Redistricting Maps Draw Variety Of Comments


About 30 people debated how to respond to Gila County’s population shift to the north dominated the conversation at the second of six public meetings on redistricting last Thursday, Sept. 8, in Payson.

Much of the debate last week centered on the Tonto Apache map, now labeled as Draft Plan D. That map would move the Tonto Apache Tribe from District 2 to District 3, increasing Native American clout in that district.

However, the map would also move a block of south county Hispanic voters from District 3 to District 2, increasing the Hispanic block in District 2 — but decreasing the total minority population in District 3.

“The whole intent of the tribe is to make District 3 a swing vote, District 2 a Democratic vote and District 1 a Republican vote,” Shirley Dye said.

Dye, reported that at a previous public session in Tonto Basin, one participant called her a “segregationist” because she supported a map proposed by the Tonto Apache Tribe that would lower overall minority percentages in one district, but increase minority percentages in a neighboring district.

Much of the discussion focused on whether the Justice Department will insist on lumping together Hispanic and Native American voters in its analysis of whether any given map dilutes minority representation.

“From my research, a minority group has the same culture and language,” she said. Mixing the two distinct minority groups, Hispanic and Native American and claiming they had any similar patterns had no precedence in any of her research.

Dye didn’t feel it right that the board of supervisors 10 years ago combined Hispanics and Native Americans in their analysis in drawing the current district lines.

However, the county’s consultants said they believe that the Department of Justice (DOJ) will lump those groups together in any analysis.

Mac Feezor wondered if a meeting had happened in Hayden yet to ask if Hispanic voters in the Winkelman area wanted to shift into a Globe-based district that already has a big Hispanic population.

“Has anyone come up with case law or something they want to stay away from?” he said.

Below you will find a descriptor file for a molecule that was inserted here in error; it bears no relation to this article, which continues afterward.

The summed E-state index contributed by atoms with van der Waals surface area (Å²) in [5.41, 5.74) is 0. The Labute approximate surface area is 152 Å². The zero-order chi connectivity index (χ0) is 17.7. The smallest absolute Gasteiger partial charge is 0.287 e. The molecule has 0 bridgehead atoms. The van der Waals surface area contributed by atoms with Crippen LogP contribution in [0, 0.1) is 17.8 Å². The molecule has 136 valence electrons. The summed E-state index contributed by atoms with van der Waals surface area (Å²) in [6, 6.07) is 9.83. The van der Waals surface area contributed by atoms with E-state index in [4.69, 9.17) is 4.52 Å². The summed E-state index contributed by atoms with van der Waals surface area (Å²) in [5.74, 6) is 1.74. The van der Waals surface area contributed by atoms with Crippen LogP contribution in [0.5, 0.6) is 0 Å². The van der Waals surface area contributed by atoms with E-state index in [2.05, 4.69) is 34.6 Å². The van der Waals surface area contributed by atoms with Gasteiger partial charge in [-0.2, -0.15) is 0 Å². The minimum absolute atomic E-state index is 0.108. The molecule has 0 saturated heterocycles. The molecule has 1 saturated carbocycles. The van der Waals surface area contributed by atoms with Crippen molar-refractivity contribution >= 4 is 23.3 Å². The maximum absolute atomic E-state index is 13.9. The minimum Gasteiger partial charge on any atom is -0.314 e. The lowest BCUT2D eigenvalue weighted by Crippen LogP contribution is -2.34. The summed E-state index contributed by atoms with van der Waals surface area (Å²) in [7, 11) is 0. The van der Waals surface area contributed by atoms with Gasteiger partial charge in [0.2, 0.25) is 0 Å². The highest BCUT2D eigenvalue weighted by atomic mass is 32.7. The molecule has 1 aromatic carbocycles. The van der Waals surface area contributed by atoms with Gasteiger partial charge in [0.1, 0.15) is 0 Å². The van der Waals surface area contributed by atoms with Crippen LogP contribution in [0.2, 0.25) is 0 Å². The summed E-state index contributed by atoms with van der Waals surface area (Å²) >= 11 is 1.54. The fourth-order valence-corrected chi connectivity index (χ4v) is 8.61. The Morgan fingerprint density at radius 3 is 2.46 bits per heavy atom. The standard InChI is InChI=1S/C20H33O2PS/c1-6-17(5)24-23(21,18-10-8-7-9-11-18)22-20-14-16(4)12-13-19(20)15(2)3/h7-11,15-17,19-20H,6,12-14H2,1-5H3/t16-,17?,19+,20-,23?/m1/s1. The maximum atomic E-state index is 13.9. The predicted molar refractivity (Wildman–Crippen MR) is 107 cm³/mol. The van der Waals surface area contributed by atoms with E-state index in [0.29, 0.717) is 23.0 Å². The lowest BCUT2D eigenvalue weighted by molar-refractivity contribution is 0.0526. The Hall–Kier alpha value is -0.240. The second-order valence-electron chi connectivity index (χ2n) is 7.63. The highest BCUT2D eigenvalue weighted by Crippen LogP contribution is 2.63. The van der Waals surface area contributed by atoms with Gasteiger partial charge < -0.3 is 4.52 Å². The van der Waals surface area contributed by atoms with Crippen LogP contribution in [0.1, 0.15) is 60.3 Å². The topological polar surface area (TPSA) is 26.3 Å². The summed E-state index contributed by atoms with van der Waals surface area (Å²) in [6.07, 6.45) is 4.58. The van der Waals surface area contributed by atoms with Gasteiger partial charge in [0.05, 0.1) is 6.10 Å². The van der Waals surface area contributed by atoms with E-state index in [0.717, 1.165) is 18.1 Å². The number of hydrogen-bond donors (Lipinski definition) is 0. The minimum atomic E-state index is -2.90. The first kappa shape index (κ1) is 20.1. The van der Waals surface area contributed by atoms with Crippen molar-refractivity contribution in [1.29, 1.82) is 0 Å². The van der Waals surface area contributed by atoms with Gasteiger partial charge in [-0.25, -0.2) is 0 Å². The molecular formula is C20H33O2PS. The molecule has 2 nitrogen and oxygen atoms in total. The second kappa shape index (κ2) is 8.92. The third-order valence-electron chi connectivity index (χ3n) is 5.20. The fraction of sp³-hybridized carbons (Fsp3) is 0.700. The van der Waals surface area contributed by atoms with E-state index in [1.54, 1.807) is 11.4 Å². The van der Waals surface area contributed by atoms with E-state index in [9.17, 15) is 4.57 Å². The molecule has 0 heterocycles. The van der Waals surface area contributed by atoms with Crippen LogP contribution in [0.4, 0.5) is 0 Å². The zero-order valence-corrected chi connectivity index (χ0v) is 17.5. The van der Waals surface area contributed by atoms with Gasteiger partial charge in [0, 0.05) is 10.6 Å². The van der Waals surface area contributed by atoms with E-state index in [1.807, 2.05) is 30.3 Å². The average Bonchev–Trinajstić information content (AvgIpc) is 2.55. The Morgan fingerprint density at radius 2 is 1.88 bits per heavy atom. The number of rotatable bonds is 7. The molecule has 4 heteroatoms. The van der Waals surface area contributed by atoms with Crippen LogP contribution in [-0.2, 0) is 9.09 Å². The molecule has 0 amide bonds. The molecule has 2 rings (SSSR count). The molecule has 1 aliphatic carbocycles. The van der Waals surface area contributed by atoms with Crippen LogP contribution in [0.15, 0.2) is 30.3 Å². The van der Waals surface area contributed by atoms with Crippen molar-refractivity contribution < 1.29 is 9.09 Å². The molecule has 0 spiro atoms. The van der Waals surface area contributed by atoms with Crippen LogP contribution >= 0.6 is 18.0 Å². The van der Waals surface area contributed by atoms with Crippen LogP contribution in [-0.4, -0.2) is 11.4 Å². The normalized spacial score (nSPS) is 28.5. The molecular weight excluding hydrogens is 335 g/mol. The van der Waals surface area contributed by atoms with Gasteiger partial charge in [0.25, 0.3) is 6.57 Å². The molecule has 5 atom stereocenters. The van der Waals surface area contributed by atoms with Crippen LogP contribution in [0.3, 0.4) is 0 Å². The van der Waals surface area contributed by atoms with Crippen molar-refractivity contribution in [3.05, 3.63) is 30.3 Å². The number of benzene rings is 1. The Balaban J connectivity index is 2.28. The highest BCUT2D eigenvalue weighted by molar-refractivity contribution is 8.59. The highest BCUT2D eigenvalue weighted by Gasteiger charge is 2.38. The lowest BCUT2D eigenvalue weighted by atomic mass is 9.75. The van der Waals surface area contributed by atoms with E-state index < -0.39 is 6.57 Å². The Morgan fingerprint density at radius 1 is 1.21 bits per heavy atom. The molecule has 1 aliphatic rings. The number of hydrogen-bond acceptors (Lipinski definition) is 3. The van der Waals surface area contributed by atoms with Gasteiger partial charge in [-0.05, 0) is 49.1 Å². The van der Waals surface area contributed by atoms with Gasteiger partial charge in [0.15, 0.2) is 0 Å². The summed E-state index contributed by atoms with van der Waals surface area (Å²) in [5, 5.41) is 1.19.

Linda Eastlick, director of Gila County Elections, responded the Hayden-Winkelman-Christmas meeting would be held on Monday. However, she said that the San Carlos tribe has already told her office that they didn’t understand why the Hispanics in Winkelman would be split from the tribe.

She reiterated the Department of Justice would have to examine the plans and the federal guidelines would determine what the county could do in redrawing voting lines.

Kay Miller wanted to know if comments would be sent to the DOJ along with the maps selected by the Gila board of supervisors.

“All comments go as part of the submission,” said Eastlick.

Dye wanted to know whether the public could submit their own, additional plans if the board of supervisors rejected the Tonto Apache map.

“Will a separate submission be allowed? No. (The board of supervisors) have the legal right to make the submission,” said Eastlick.

Eastlick said the board would take public comments into consideration at its Sept. 13 work session.

The public is welcome to attend. If one map doesn’t satisfy the board, the supervisors may want to look at redrawing a map to submit, she said.

Nancy Gartner said that the maps should reflect population shifts that mean about 60 percent of the population now lives in the north — although south county voters dominate two of the three districts.

“The ideal population of each supervisor district is 17,000 plus. It all depends on what you call north and we cannot reduce the minority voting population,” said Eastlick.

Peter Morgan said, “My issue is honesty and integrity and I don’t see it.”

After fielding comments on the supervisorial district, Eastlick moved on to the community college maps.

Dye preferred the Plan 1 map because it was contiguous and balanced. She felt Plan 2 and 3 “did some weird stuff with lines.”

Christine Harrison agreed with Dye that Plan 1 seemed more, “elegant.” She asked if the community college maps had to follow the same rules about deviation as the supervisor maps.

“As far as total population deviation, the general rule is a 10 percent deviation,” said Eastlick, which is to say 5 percent above or below the ideal average.

Feezor said prior to redrawing voting lines, the community college districts had started with a 25 percent population difference.

Larry Stephenson, Star Valley resident and Gila Community College board member thanked Eastlick, her staff and the citizens committee for their work.

“I think all three community college maps are acceptable. I know the committee felt the college map process was an easier time than the supervisor maps,” said Stephenson.

Harrison joined Stephenson in thanking Eastlick for being gracious when at times the process got “hairy.”

“We might not all agree with everyone, but we need to hear each other,” said Eastlick.

The public may make comment by mail, submitting comments at Supervisor Tommie Martin’s office or through the Gila County Web site:

The last day to submit public comments will be Friday, Sept. 16.

The board of supervisors will have a work study session on redistricting Tuesday, Sept. 20. The public may attend and make comments either in Globe or the Payson Gila County offices at 610 E. Highway 260.

The Gila County Elections Department hosted the forum at the Payson Best Western. Eastlick opened with a summary of the details of the seven district maps, four for the supervisors and three for the Gila Community College.

For the next two weeks, the county will gather public comments to help the supervisors choose which maps to send to the U.S. Department of Justice to analyze according to the requirements of the Voting Rights Act.


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